education reform

Education Reform: Why It’s Important for Creatives to Get Involved

With everything that’s been going on in the news cycle, I thought it’d be a great time to bring up the topic of education system reform. Seems this topic isn’t discussed nearly as much as it could be.

I believe that our current education system is part of the problem in both the National Socialist vs International Communist debate as well as people not seeking appropriate shelter from Hurricane Harvey. Personally, in my teens and twenties, for example, I wouldn’t have stuck around to get hit by a hurricane. And when it comes to protests, even when I felt the need to get involved with one, I would have ducked out whenever it got violent and the police showed up.

Today, in both situations, people are playing the role of victim and not taking responsibility for their own actions. They’re saying that the government needs to take more control and tell them or the other side what to do.

The question is… can you blame them? Not necessarily.

In recent years, it appears that the greater education system has practically said it’s ok to act this way. (Safe spaces anyone???)

However, I don’t believe that’s the truth. And in fact, successful people are only successful based on their own desires and efforts. They’re the ones who have put in the extra time and commitment to make their dreams come true.

Sure others help them along the way, but it’s because they made the initial effort to do more in life. Once they began on their own journey, they met people along the way who were going in the same direction.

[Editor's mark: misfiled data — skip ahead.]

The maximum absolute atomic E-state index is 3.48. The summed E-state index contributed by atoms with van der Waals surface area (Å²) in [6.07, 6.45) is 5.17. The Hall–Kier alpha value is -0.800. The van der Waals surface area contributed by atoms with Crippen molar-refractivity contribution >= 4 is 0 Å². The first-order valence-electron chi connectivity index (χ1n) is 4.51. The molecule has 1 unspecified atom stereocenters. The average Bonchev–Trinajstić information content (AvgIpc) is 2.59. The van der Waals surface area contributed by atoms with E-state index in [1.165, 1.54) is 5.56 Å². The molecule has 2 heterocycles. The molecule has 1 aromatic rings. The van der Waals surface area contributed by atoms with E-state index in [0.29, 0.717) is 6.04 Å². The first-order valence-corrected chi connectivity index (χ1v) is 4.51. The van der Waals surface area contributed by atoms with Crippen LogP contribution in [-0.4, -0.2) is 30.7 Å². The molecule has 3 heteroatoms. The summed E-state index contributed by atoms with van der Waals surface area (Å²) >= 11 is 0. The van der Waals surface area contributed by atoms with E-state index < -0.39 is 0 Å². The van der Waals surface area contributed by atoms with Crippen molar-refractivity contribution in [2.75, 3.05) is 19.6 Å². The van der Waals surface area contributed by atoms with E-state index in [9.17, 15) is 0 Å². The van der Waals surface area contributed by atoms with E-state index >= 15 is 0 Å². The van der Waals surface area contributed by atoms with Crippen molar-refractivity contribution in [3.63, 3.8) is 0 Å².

So how can we make the world a better place? Help change how students are educated.

Changing Education for the Better

What does that even mean?

Since this post was originally published on October 14, 2010, I’ve heard of various schools doing better work with their students. Traditional schools are starting to make classes that help their students realize their full potential.

Unfortunately, this isn’t necessarily the norm.

In fact, in Indiana, we still have what are called Core 40 diplomas. To many, it might be considered common sense to educate people in a well rounded manner. However, sometimes that model simply doesn’t work. Some of the individuals who are on the route to get a Core 40 diploma might have done better in a field that school can’t even touch; such as learning how to be a performing artist, an athlete, community leader, or even being a great business builder. (Personally I’m a knowledge junkie, so school was always a drug for me… except for the tests!)

Discussing Possible Solutions: